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New York Post

 

Stop the killing. . . on the city's deadly roads

August 05, 2013

By Nicole Gelinas

Sixteen-year-old Renee Thompson lived in one of New York’s most crime-plagued precincts — The Bronx’ Morris Heights, with five murders this year. But she died a gruesome death in one of the city’s safest neighborhoods — Manhattan’s Upper East Side — under the wheels of a big rig.

Violent traffic deaths like Renee’s are not fateful accidents. They are preventable outrages. But will the mayoral candidates get outraged?

After her shift at Dylan’s Candy Bar on Wednesday night, Renee stepped into the crosswalk. The driver of a 19-wheeler turning right from 60th Street onto 3rd Avenue didn’t see her. “My little sister was hit by a truck tonight,” her brother, Greg, wrote on Facebook. “She didn’t make it.”

Greg joins the families of 72 other pedestrians killed this year through June — and 148 all last year.

Before Renee, three pedestrians died on the Upper East Side in 2013. If they’d been stabbed to death by strangers, the city would be up in arms.

To his great credit, Mayor Bloomberg cares about traffic deaths — and has reduced them, from 193 the year before he took office. In all, the 23 percent reduction in yearly pedestrian deaths has saved 300 lives.

He built on what Mayor Rudy Giuliani started: 1990 saw 284 pedestrians die.

But as with other violence, it gets ever harder to keep reducing it. Where Giuliani focused on drunk driving, Bloomberg has focused more on the streets.

The pedestrian plaza around Herald Square has drawn plenty of complaints. But during Christmas week 2001, a van crashed into the old Herald Square — then one of New York’s most dangerous intersections — killing seven.

After the mayor closed Broadway, pedestrian injuries there fell 53 percent. Injuries also fell on Eighth and Ninth avenues after the city installed bike lanes. (A bicyclist is as likely to kill you as your elevator is.)

The intersection where Renee died is still just an open road — no islands or other safe havens for pedestrians. The city’s priority for this intersection “isn't allowing pedestrians to cross safely — it’s moving large volumes of vehicle traffic quickly,” says Juan Martinez of the street-safety group Transportation Alternatives.

Still, Bloomberg also should do more of what Giuliani did — focus on people (speed cameras, just approved by Albany at the mayor’s request, will help).

The driver whose truck killed Renee, Henry Panama, brought a deadly weapon onto dense streets. Yet he hadn’t registered the vehicle. Nor did he yield or “exercise due care,” according to police. His truck looks to be missing a right-side mirror, too — a device that helps keep pedestrians alive.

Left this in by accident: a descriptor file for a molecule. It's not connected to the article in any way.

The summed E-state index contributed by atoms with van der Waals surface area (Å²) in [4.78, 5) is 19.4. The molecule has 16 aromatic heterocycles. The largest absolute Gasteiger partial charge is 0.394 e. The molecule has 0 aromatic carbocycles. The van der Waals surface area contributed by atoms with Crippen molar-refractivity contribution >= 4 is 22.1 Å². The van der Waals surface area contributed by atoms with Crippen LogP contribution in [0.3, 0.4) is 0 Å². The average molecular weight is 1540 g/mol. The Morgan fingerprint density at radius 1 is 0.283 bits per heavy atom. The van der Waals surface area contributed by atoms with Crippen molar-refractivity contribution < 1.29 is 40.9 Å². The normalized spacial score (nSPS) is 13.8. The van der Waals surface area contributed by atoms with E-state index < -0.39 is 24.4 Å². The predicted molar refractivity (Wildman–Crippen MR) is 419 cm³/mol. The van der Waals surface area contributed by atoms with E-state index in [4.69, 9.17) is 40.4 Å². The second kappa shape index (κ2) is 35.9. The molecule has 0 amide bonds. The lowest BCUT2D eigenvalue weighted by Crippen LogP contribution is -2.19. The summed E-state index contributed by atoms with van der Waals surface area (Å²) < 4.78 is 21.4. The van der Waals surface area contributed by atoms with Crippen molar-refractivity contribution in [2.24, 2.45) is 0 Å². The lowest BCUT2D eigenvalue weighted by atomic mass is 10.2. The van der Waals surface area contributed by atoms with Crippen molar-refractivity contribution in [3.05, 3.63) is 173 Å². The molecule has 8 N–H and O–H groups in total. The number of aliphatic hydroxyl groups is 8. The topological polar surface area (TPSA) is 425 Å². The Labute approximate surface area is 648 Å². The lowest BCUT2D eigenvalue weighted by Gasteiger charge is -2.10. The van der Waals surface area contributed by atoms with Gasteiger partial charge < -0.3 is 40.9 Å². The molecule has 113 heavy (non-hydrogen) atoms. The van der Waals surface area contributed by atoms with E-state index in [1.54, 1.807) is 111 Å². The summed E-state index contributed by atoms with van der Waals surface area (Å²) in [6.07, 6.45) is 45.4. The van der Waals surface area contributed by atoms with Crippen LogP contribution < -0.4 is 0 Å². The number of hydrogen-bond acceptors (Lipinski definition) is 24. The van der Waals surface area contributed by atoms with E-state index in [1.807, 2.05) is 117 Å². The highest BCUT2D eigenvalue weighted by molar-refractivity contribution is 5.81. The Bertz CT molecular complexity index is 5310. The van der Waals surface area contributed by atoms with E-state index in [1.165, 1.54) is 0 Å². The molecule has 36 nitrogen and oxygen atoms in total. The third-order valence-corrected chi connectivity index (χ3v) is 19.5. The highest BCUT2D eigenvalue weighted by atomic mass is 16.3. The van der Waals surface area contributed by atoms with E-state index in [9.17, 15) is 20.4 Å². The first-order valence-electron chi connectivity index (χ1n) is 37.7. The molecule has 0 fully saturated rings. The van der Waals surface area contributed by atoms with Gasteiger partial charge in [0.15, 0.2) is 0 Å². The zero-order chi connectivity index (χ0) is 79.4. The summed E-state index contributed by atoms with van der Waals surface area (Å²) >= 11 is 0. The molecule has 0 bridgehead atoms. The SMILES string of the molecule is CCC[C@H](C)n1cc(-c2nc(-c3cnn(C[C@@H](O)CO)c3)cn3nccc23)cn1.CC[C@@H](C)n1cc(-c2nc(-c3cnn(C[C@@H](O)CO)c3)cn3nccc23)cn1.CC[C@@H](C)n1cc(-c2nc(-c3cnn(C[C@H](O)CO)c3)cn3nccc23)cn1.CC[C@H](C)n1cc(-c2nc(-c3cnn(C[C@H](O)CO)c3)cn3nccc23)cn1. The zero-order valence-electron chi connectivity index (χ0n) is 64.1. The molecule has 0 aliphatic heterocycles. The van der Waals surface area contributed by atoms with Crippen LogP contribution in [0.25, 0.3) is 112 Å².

For that, he gets tickets.

Yet bringing a truck into the city that is unsafe by definition (the driver can’t see), then hitting someone, should be criminal reckless endangerment with serious prison time, at least.

Bloomberg also ought to direct the police to enforce smaller traffic crimes before they cause deaths. Thursday morning, not 12 hours after Renee died, 34 cars and seven big rigs ran the intersection’s two red lights over just 15 minutes.

By not enforcing the law, the city is allowing deadly behavior. In the precinct, police have given out 27 percent fewer tickets for dangerous driving this year than last.

There are other ways of preventing fatal crashes. Sam Schwartz, the city’s Koch-era traffic commissioner, says the City Council should pass a law requiring rear-wheel guards on trucks — so when a person is hit, she’s thrown, not run over.

And the city’s tech whizzes should think about motion or contact sensors for trucks. Greg, Renee’s brother, says his girlfriend “is actually working on that” at the University of Arizona — that is, “working on making cars [and trucks] smarter to prevent things just like this. . . It’s a shame my sister couldn’t reap the benefits of a world full of extremely smart technology.”

Whose lives would this save?

Elderly people and children, mostly. In Manhattan, the elderly make up 18.7 percent of the population but 37.6 percent of people killed, says the Tri-State Transportation Campaign. And in East Harlem, children make up 30 percent of the population, but 43 percent of victims.

“It’s almost always short people,” says Schwartz.

The next mayor should continue what Bloomberg has done (even if some people don’t like it, as some dislike stop and frisk).

City Council Speaker Christine Quinn has pledged to cut traffic deaths in half by 2021. Public Advocate Bill de Blasio wants Albany to let the city decide how many speed cameras it needs. It would be nice to hear something from the Republicans (and other Democrats).

Saving lives is saving lives — whether you’re punishing a reckless gun-toter in The Bronx, or a reckless driver in Manhattan.

Original Source: http://www.nypost.com/p/news/opinion/opedcolumnists/stop_the_killing_7uorZRXK7gc5fbQ571cWMM

 

 
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